Ronald Hutton’s latest book, ‘Blood & Mistletoe’, is reviewed here by Penny Billington, editor of The Order of Bards Ovates & Druids monthly journal ‘Touchstone’ and of the ‘Gwion Dubh’ druid detective books. Details here.
Essential reading for druids and scholars
This long-awaited book is, quite simply, a tour de force. Interpretations of Druidry through the ages, treated to scrupulous scholarly dissection, in a masterly fashion. The first chapter, the raw material, should be required reading for all who have ever given credence to the impeccability of original sources…but given their suspect nature, how has Ronald Hutton extracted the truth from any, and given coherence to this book?
From Caesar, a truly machiavellian author, onwards, a succession of agenda-laden activists, scholars and authors have fashioned an image of druids for the popular imagination to suit the political and cultural points they are making. By examining all these written sources in the context of the social, economic, political standpoint of the various authors, a magnificent tapestry is gradually woven of English history and the men who have affected it, with always the misty figure of the druid just glimpsed to colour the narrative. This book is fascinating. It is huge. It is really beyond the scope of a short review to convey the breadth and sweep of the narrative.
In the end analysis, all that can be held onto is that the word `druid’ has, at significant times in our history, rung with such resonance that men have annexed it, with all its associations, to manipulate or to stir others to their causes. And so through the chapters we run – through the ages, and the gamut of emotional responses to the term druid; from disgust and vilification for a blood-soaked and savage priesthood to awe and wonder at the disseminators of the mystical wisdom of nature, pausing in admiration for them as radical freedom fighters along the way.
The scope is given in the tantalising chapter headings: The raw material; The Druids take shape; the Druids take over; the Druids take flesh; Iolo Morganwg; Interlude: a pair of Williams; the Apogee of the English Druids; Iolo’s children; The Downfall of the Druids; Druidic afterglow; The Universal Bond; Druids and archaeologists; Conclusion. And, along the way, the Hutton style ensures that the reader is engaged and intrigued by his obvious delight in the minutia of his source material and vivid descriptive capacity.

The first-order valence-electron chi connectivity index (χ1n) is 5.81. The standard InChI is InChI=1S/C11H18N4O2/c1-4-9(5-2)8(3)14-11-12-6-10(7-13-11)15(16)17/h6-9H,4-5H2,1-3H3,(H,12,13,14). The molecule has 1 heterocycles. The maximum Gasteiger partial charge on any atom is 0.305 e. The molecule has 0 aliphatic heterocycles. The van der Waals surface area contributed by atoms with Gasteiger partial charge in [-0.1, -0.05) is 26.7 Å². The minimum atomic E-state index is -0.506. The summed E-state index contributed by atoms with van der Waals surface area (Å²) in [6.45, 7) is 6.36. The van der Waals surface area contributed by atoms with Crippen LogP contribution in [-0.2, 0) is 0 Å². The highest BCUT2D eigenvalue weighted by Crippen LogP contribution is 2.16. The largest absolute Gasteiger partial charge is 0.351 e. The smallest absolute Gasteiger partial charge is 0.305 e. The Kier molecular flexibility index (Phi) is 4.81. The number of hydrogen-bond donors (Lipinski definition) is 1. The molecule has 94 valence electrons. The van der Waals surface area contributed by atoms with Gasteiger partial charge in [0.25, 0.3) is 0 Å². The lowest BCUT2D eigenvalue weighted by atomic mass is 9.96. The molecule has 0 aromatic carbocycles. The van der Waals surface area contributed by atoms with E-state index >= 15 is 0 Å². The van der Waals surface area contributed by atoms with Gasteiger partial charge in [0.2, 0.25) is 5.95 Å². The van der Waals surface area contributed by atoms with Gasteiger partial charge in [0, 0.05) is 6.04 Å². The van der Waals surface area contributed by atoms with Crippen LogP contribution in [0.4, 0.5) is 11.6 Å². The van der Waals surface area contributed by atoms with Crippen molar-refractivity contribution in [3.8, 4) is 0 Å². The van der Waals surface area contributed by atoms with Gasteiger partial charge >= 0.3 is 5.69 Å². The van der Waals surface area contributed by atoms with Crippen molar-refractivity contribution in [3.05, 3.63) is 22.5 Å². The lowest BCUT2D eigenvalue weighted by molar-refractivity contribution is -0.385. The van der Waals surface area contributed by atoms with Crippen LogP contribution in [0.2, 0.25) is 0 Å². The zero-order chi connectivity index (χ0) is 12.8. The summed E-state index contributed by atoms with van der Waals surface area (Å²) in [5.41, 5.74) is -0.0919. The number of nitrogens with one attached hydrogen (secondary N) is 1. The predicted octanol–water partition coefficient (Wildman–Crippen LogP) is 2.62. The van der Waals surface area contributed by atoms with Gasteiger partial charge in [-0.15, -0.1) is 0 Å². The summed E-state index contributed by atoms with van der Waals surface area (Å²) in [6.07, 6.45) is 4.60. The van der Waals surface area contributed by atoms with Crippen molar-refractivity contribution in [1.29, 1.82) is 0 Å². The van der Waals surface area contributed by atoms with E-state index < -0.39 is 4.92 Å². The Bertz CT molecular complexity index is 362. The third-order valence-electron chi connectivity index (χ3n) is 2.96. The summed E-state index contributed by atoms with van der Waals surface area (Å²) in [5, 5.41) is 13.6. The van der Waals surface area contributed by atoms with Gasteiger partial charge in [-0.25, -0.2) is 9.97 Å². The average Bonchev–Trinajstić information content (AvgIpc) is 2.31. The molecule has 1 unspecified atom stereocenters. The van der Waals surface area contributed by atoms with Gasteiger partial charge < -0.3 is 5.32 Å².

Which poet vilified the druids for, amongst other things, halitosis? Which seminal figure was characterised by `truculent radicalism?’ Whose companions `strenuously ruminated’? What place does unlikely Dudley hold in Druidry’s history, and which Order opened a `Druid school’ before being ridiculed with an expose of a ritual involving sulphur and groans to signify hell and an arch druid with a battle axe threatening death to the candidate? Which poet beloved of modern druids actually associated our spiritual forefathers with `howling, wailing, chaos, weeping, torture and bloodshed’? These examples are not intended to tease, but to give a sense in a short review of the journey of adventure one embarks upon with this book.
The matter is dense, the scholarship impeccable, but the effect of Hutton’s light touch and engaging style is to draw the reader through a series of druidically-inspired tableaux exposing the manners and mores of bygone times. But be warned; it is best enjoyed in short bursts. This is not English ale, but a fine liqueur, to be savoured and enjoyed, with a respect for the artistry that went into its composition and made it so palatable to the reader.
The truth about the druids, as Prof Hutton regularly points out, will never be known. That they have been the raw material of every social and political dreamer since the advent of written history is the basis of this book. `In the last analysis… this book is about neither archaeology nor druidry, but about the British, and the way in which they have seen themselves, their island, their species and their world.’
And a great book it makes.